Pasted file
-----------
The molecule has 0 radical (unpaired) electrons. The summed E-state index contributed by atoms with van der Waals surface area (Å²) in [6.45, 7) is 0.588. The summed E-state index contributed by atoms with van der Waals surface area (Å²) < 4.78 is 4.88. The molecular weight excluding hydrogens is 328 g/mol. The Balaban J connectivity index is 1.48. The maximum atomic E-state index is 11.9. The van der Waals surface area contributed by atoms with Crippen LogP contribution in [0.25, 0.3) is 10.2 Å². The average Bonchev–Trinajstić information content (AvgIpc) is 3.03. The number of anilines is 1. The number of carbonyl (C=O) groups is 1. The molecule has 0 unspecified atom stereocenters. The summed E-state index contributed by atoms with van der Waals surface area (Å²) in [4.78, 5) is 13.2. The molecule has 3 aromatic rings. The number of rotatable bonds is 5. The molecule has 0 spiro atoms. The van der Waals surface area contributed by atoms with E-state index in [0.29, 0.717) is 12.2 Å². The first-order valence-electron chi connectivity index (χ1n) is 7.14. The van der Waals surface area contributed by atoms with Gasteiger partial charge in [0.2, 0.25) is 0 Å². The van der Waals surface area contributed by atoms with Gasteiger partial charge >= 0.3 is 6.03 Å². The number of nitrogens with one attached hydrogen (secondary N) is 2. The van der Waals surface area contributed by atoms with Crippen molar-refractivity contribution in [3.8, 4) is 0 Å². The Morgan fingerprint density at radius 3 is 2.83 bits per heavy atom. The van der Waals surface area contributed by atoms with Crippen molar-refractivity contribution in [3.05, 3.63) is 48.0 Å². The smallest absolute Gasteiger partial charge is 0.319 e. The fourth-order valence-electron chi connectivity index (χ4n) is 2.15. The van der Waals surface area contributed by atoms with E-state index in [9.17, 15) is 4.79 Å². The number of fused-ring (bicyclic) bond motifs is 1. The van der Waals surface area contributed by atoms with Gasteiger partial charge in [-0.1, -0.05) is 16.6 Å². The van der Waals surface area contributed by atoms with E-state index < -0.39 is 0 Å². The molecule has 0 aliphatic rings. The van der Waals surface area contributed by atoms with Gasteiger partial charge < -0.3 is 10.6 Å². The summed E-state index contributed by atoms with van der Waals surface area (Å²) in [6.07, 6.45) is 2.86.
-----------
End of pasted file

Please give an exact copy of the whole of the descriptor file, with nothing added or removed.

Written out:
The molecule has 0 radical (unpaired) electrons. The summed E-state index contributed by atoms with van der Waals surface area (Å²) in [6.45, 7) is 0.588. The summed E-state index contributed by atoms with van der Waals surface area (Å²) < 4.78 is 4.88. The molecular weight excluding hydrogens is 328 g/mol. The Balaban J connectivity index is 1.48. The maximum atomic E-state index is 11.9. The van der Waals surface area contributed by atoms with Crippen LogP contribution in [0.25, 0.3) is 10.2 Å². The average Bonchev–Trinajstić information content (AvgIpc) is 3.03. The number of anilines is 1. The number of carbonyl (C=O) groups is 1. The molecule has 0 unspecified atom stereocenters. The summed E-state index contributed by atoms with van der Waals surface area (Å²) in [4.78, 5) is 13.2. The molecule has 3 aromatic rings. The number of rotatable bonds is 5. The molecule has 0 spiro atoms. The van der Waals surface area contributed by atoms with E-state index in [0.29, 0.717) is 12.2 Å². The first-order valence-electron chi connectivity index (χ1n) is 7.14. The van der Waals surface area contributed by atoms with Gasteiger partial charge in [0.2, 0.25) is 0 Å². The van der Waals surface area contributed by atoms with Gasteiger partial charge >= 0.3 is 6.03 Å². The number of nitrogens with one attached hydrogen (secondary N) is 2. The van der Waals surface area contributed by atoms with Crippen molar-refractivity contribution in [3.8, 4) is 0 Å². The Morgan fingerprint density at radius 3 is 2.83 bits per heavy atom. The van der Waals surface area contributed by atoms with Crippen molar-refractivity contribution in [3.05, 3.63) is 48.0 Å². The smallest absolute Gasteiger partial charge is 0.319 e. The fourth-order valence-electron chi connectivity index (χ4n) is 2.15. The van der Waals surface area contributed by atoms with E-state index in [9.17, 15) is 4.79 Å². The number of fused-ring (bicyclic) bond motifs is 1. The van der Waals surface area contributed by atoms with Gasteiger partial charge in [-0.1, -0.05) is 16.6 Å². The van der Waals surface area contributed by atoms with E-state index < -0.39 is 0 Å². The molecule has 0 aliphatic rings. The van der Waals surface area contributed by atoms with Gasteiger partial charge < -0.3 is 10.6 Å². The summed E-state index contributed by atoms with van der Waals surface area (Å²) in [6.07, 6.45) is 2.86.